- A higher number of visits to a chiropractor raised the likelihood of exercise prescription.
- 86 per cent used more than one additional treatment – heat/cold and electrotherapy were most common for back pain, while heat/cold and manipulation were most common for neck pain
Conclusions and Practical Application:
Overall, this study suggests that exercise is being underutilized in clinical practice in the management of chronic neck and low back pain.
We should all take this study as a call to action – get your patients active! One of the only successful treatments for chronic neck and low back pain, exercise, was prescribed less than 50 per cent of the time in this large population-based study. Paradoxically, the type of practitioner was more influential than any patient-related factors in the prescription of exercise – the authors say “who you see is what you get”. Prudent clinicians should focus on the patient when prescribing exercise, regardless of his/her profession.
It may be expected that PTs are most likely to prescribe exercise, but it should be noted that roughly one-third of their patients, in this study, did not receive exercise. Less than half of patients consulting a physician received exercise, either from the doctor or from a subsequent referral to a PT or chiropractor.
Chiropractors were somewhere in the middle, prescribing exercise at a reasonable rate (roughly 33 per cent), and more frequently as patients saw them more. This may reflect a common practice pattern of attempting to reduce pain levels before
instituting exercise and rehabilitation.
In general, common barriers to exercise prescription could be provider knowledge and confidence. For those who do not have this background, adding a team member to your office who does can be a great asset, and based on existing literature, can improve care outcomes.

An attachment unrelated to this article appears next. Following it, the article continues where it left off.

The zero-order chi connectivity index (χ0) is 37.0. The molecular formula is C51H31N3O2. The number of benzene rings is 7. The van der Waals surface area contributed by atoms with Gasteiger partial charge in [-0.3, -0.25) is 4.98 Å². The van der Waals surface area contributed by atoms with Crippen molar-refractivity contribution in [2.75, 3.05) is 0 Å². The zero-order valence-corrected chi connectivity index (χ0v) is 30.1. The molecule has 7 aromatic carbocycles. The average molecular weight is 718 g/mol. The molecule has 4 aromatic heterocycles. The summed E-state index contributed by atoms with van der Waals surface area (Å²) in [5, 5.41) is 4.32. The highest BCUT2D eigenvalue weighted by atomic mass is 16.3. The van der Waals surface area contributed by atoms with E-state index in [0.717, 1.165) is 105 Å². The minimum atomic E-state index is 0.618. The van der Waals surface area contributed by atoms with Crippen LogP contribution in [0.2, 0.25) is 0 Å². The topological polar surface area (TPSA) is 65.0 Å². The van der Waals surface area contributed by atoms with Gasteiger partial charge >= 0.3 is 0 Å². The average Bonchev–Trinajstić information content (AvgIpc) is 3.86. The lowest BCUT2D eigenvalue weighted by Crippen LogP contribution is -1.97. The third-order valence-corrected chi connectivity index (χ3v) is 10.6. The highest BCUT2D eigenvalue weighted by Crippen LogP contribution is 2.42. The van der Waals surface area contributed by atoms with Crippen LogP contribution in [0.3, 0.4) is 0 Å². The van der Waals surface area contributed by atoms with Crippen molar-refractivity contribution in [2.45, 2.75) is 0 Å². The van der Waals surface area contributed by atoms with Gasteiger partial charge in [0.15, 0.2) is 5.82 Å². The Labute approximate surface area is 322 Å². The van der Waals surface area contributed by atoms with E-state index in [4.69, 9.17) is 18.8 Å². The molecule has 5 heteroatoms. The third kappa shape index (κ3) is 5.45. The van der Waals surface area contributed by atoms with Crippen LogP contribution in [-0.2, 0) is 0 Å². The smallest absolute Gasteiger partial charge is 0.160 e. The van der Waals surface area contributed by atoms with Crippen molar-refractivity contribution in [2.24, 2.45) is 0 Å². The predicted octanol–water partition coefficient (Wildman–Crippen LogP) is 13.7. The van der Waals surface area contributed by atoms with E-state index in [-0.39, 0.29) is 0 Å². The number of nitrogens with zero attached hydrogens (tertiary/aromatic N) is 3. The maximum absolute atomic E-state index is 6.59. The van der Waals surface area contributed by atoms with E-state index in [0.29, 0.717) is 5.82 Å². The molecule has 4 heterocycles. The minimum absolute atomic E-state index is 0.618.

Data was analyzed from a population-based survey of health care and treatment use in a population of chronic low back and neck pain patients4. The goals of the study were:
- to assess the extent and details of exercise prescription by medical doctors, physical therapists, and chiropractors
- to identify sociodemographic and work-related factors related to exercise prescription
- to determine the level of supervision provided for exercise programs
- to evaluate the extent to which other conservative treatments are used in conjunction with exercise
A cross-sectional, telephone-assisted survey was conducted on a sample of patients in North Carolina. 4,451 adults from 3,276 households reported a history of back or neck pain in the past few years. One adult from each household was selected, and 86 per cent completed the survey, resulting in 2,723 subjects. It should be noted that respondents and non-respondents to the survey were similar in age and race, but respondents were more likely to be male.
873 subjects had chronic LBP (with or without leg pain) or neck pain that was chronic (defined as at least three months’ duration, or more than 24 activity-
limiting episodes in the previous year). Questions regarding exercise prescription were adequately specific, including information on type of exercise (posture, stretching, strengthening etc.), practitioner, amount of supervision, and exercise parameters.
The primary weakness of this study is the use of patient recall in the data collection. For example, in pre-trial piloting, some patients were unclear what “range of motion” exercises were. Further, it is possible that patient responses were subject to a social desirability bias.
This study does provide some valuable insight into the practice patterns surrounding exercise prescription. Future research should incorporate cohort study designs and alternative data sources, such as provider reports or claims data, while further exploring provider and patient characteristics that are associated with exercise prescription, and barriers to prescription and adherence.
For article with references, please go to www.cndoctor.ca